You're always talking about how the past
is not the past and instead fully here, as long
as one keeps remembering the moment 
of tragedy 
                or rupture— your father 
slipping into a coma then dying a week later; 
the last time your child spoke to you 
before turning 
               away in anger. You imagine
something like Escher's famous lithograph 
set in a world that apparently has 
at least 
            two sources of gravity. 
Seven sets of stairs lead up and down
inside a spacious house with arched
doorways and cool 
                     tiles, windows 
overlooking well tended gardens or 
a park. The picture is called Relativity, 
which brings 
               to mind the laws of physics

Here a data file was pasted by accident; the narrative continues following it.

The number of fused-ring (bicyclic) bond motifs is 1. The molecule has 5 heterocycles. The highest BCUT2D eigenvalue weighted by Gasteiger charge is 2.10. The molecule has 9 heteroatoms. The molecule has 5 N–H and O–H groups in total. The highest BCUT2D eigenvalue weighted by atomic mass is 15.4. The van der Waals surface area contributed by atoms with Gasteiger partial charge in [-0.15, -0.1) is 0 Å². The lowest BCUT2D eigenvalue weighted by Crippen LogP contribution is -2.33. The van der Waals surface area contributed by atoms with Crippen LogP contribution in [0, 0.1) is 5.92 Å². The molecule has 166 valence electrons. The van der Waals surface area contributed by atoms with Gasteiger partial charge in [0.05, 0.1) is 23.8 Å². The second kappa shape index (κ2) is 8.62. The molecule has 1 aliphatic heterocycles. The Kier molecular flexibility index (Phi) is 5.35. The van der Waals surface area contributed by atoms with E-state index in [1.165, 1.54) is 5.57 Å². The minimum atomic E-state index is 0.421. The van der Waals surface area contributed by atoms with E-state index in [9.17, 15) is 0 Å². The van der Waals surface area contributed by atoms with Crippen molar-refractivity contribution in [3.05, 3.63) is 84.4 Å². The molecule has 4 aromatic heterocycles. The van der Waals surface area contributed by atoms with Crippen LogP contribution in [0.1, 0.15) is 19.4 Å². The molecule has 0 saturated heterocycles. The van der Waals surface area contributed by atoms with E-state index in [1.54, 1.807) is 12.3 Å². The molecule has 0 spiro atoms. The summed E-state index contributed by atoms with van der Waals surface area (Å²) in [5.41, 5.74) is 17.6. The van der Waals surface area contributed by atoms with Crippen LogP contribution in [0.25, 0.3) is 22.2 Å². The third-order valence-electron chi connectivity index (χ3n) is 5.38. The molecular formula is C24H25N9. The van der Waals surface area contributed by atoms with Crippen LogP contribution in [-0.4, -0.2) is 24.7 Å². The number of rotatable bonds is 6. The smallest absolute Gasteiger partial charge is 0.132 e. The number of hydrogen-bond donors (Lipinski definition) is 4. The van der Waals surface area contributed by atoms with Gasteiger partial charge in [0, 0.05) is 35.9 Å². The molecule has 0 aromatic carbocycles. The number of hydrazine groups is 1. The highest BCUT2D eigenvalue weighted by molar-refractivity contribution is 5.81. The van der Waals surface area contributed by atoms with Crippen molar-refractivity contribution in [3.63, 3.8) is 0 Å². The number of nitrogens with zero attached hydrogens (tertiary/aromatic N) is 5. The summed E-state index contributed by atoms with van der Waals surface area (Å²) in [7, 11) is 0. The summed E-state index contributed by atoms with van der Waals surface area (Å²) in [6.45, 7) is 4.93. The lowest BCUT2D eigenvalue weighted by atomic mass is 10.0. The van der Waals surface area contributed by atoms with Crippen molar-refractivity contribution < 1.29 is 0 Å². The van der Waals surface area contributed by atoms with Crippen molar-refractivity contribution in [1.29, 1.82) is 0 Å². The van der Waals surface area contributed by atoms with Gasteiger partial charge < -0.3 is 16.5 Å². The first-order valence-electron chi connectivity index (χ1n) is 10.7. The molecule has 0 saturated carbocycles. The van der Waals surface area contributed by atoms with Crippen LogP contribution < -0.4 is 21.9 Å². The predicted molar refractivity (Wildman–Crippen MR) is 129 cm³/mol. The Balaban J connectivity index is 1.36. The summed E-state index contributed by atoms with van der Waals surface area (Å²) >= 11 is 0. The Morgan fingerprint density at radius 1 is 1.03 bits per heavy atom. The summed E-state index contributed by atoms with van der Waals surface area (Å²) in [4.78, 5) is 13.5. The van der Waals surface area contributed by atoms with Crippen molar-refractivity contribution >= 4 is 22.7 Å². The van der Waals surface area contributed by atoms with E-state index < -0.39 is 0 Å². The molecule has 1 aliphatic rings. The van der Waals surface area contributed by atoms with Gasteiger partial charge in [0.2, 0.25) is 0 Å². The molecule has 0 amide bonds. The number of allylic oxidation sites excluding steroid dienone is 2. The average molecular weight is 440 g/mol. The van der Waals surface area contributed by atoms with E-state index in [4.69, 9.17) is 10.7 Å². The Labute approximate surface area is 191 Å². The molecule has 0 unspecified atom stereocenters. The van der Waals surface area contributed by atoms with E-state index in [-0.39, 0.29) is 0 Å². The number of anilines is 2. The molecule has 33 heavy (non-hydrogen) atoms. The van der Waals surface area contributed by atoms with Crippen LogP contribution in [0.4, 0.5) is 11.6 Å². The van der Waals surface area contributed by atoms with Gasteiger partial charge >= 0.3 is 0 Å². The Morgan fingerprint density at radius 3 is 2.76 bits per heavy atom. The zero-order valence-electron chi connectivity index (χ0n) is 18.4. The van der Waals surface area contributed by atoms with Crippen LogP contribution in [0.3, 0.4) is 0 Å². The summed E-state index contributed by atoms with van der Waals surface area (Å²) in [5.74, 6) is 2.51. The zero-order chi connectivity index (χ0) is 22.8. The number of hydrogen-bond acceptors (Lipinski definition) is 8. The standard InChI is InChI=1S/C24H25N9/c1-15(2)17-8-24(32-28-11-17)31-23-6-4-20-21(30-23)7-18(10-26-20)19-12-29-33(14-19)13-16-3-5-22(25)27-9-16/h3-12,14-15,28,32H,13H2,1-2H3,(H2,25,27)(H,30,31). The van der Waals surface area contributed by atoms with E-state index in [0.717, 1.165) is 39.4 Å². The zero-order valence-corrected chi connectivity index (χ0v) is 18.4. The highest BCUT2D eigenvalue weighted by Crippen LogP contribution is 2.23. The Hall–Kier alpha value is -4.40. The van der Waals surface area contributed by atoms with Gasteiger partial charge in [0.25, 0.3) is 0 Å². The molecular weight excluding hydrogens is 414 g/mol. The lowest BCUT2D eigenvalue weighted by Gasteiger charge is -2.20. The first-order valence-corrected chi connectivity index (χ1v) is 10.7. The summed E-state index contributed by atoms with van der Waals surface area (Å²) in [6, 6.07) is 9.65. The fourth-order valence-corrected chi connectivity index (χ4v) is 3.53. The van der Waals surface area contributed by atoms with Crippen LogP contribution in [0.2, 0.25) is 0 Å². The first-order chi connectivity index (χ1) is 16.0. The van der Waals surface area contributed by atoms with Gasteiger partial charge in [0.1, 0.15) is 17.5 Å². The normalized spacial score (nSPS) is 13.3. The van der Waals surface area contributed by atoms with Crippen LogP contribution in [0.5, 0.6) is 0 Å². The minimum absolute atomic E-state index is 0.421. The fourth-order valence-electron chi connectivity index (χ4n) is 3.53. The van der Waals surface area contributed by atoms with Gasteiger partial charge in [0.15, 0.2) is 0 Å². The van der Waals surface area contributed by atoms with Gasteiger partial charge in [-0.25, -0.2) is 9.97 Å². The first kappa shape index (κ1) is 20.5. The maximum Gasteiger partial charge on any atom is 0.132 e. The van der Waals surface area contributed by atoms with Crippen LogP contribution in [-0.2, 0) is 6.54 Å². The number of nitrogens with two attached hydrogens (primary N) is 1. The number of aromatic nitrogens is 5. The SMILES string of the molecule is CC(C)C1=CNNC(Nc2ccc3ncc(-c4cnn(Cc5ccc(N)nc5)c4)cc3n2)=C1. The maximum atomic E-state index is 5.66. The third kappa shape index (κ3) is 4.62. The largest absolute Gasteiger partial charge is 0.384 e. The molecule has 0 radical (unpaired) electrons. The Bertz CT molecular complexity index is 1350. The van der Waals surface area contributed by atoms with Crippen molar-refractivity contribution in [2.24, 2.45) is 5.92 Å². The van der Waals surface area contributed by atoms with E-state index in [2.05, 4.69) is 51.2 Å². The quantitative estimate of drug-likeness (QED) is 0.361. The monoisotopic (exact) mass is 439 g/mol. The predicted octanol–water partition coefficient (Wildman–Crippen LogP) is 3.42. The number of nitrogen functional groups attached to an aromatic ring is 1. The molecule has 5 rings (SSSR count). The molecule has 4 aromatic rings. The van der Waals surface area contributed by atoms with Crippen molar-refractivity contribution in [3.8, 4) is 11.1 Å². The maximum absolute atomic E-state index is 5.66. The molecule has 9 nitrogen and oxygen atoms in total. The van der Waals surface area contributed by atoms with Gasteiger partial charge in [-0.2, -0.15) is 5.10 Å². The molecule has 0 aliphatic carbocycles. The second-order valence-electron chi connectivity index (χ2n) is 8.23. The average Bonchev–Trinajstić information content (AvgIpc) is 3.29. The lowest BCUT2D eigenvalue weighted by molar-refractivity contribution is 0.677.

making up the space-time continuum:  
events occurring at one time for one
observer could be 
                    perceived by another
as taking place at a different time.
Thus, some figures going about their day
in the print 
                 seem to be upside down
as they climb, while others descend
the same steps but on the other side.
Should they 
                    happen to pass 
or catch a glimpse of each other,   
you wonder if there'd be a flicker
of recognition. 
                You wonder if they ever
really go anywhere, or if one of them
has ever thought to slide down 
(up?) a bannister. 
                     How long have they   
held to the same orbits, speeding up or
slowing down depending on how acutely
an old 
       hurt or memory presses its fingers,
dimpling the foccacia dough? Perhaps 
they've traced the same donut loop around 
and around 
           so many times, they've forgotten
where they met themselves. All they know
is they must be going somewhere called
either tomorrow or the future.


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